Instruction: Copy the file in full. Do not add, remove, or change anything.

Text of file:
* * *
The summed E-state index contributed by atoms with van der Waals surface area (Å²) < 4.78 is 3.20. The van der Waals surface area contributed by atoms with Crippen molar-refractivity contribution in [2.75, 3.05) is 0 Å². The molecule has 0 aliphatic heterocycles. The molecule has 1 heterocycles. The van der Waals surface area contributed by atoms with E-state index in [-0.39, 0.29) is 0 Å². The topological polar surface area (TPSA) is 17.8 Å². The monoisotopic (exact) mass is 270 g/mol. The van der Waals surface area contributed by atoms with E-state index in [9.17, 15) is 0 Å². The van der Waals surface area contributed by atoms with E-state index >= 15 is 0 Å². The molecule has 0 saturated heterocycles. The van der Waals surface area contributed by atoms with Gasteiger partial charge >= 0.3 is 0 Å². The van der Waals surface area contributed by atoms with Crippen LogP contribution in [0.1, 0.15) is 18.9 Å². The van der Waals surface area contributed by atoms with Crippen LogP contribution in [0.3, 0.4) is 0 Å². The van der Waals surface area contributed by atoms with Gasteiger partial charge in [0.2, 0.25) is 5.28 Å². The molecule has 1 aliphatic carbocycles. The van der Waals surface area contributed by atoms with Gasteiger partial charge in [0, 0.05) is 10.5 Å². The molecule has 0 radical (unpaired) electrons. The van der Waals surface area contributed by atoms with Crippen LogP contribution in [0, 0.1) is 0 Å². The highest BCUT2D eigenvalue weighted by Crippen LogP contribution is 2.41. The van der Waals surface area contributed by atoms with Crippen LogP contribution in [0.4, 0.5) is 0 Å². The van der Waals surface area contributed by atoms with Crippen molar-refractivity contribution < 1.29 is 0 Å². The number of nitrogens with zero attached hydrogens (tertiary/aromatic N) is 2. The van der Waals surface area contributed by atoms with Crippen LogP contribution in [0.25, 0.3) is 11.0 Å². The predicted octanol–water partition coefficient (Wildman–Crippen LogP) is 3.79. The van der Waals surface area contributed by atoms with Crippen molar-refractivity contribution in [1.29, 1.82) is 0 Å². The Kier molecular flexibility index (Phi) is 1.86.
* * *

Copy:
The summed E-state index contributed by atoms with van der Waals surface area (Å²) < 4.78 is 3.20. The van der Waals surface area contributed by atoms with Crippen molar-refractivity contribution in [2.75, 3.05) is 0 Å². The molecule has 0 aliphatic heterocycles. The molecule has 1 heterocycles. The van der Waals surface area contributed by atoms with E-state index in [-0.39, 0.29) is 0 Å². The topological polar surface area (TPSA) is 17.8 Å². The monoisotopic (exact) mass is 270 g/mol. The van der Waals surface area contributed by atoms with E-state index in [9.17, 15) is 0 Å². The van der Waals surface area contributed by atoms with E-state index >= 15 is 0 Å². The molecule has 0 saturated heterocycles. The van der Waals surface area contributed by atoms with Gasteiger partial charge >= 0.3 is 0 Å². The van der Waals surface area contributed by atoms with Crippen LogP contribution in [0.1, 0.15) is 18.9 Å². The van der Waals surface area contributed by atoms with Crippen LogP contribution in [0.3, 0.4) is 0 Å². The van der Waals surface area contributed by atoms with Gasteiger partial charge in [0.2, 0.25) is 5.28 Å². The molecule has 1 aliphatic carbocycles. The van der Waals surface area contributed by atoms with Gasteiger partial charge in [0, 0.05) is 10.5 Å². The molecule has 0 radical (unpaired) electrons. The van der Waals surface area contributed by atoms with Crippen LogP contribution in [0, 0.1) is 0 Å². The highest BCUT2D eigenvalue weighted by Crippen LogP contribution is 2.41. The van der Waals surface area contributed by atoms with Crippen LogP contribution in [0.4, 0.5) is 0 Å². The van der Waals surface area contributed by atoms with Crippen molar-refractivity contribution < 1.29 is 0 Å². The number of nitrogens with zero attached hydrogens (tertiary/aromatic N) is 2. The van der Waals surface area contributed by atoms with Crippen LogP contribution in [0.25, 0.3) is 11.0 Å². The predicted octanol–water partition coefficient (Wildman–Crippen LogP) is 3.79. The van der Waals surface area contributed by atoms with Crippen molar-refractivity contribution in [1.29, 1.82) is 0 Å². The Kier molecular flexibility index (Phi) is 1.86.